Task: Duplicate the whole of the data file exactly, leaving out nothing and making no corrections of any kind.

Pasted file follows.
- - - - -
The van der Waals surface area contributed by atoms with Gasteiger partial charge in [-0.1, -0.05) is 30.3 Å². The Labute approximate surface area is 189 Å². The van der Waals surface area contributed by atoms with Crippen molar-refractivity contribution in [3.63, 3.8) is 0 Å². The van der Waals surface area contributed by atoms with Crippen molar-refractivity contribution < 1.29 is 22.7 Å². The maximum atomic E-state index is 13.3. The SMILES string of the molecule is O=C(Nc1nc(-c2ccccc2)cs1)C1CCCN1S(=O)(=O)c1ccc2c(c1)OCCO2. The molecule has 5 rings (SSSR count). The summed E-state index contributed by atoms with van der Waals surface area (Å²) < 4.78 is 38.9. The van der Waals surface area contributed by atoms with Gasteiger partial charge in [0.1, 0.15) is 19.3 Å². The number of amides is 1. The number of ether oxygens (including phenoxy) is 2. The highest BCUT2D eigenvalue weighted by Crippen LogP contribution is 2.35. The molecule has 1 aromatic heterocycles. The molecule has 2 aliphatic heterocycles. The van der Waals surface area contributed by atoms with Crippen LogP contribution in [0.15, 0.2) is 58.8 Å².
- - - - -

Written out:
The van der Waals surface area contributed by atoms with Gasteiger partial charge in [-0.1, -0.05) is 30.3 Å². The Labute approximate surface area is 189 Å². The van der Waals surface area contributed by atoms with Crippen molar-refractivity contribution in [3.63, 3.8) is 0 Å². The van der Waals surface area contributed by atoms with Crippen molar-refractivity contribution < 1.29 is 22.7 Å². The maximum atomic E-state index is 13.3. The SMILES string of the molecule is O=C(Nc1nc(-c2ccccc2)cs1)C1CCCN1S(=O)(=O)c1ccc2c(c1)OCCO2. The molecule has 5 rings (SSSR count). The summed E-state index contributed by atoms with van der Waals surface area (Å²) < 4.78 is 38.9. The van der Waals surface area contributed by atoms with Gasteiger partial charge in [0.1, 0.15) is 19.3 Å². The number of amides is 1. The number of ether oxygens (including phenoxy) is 2. The highest BCUT2D eigenvalue weighted by Crippen LogP contribution is 2.35. The molecule has 1 aromatic heterocycles. The molecule has 2 aliphatic heterocycles. The van der Waals surface area contributed by atoms with Crippen LogP contribution in [0.15, 0.2) is 58.8 Å².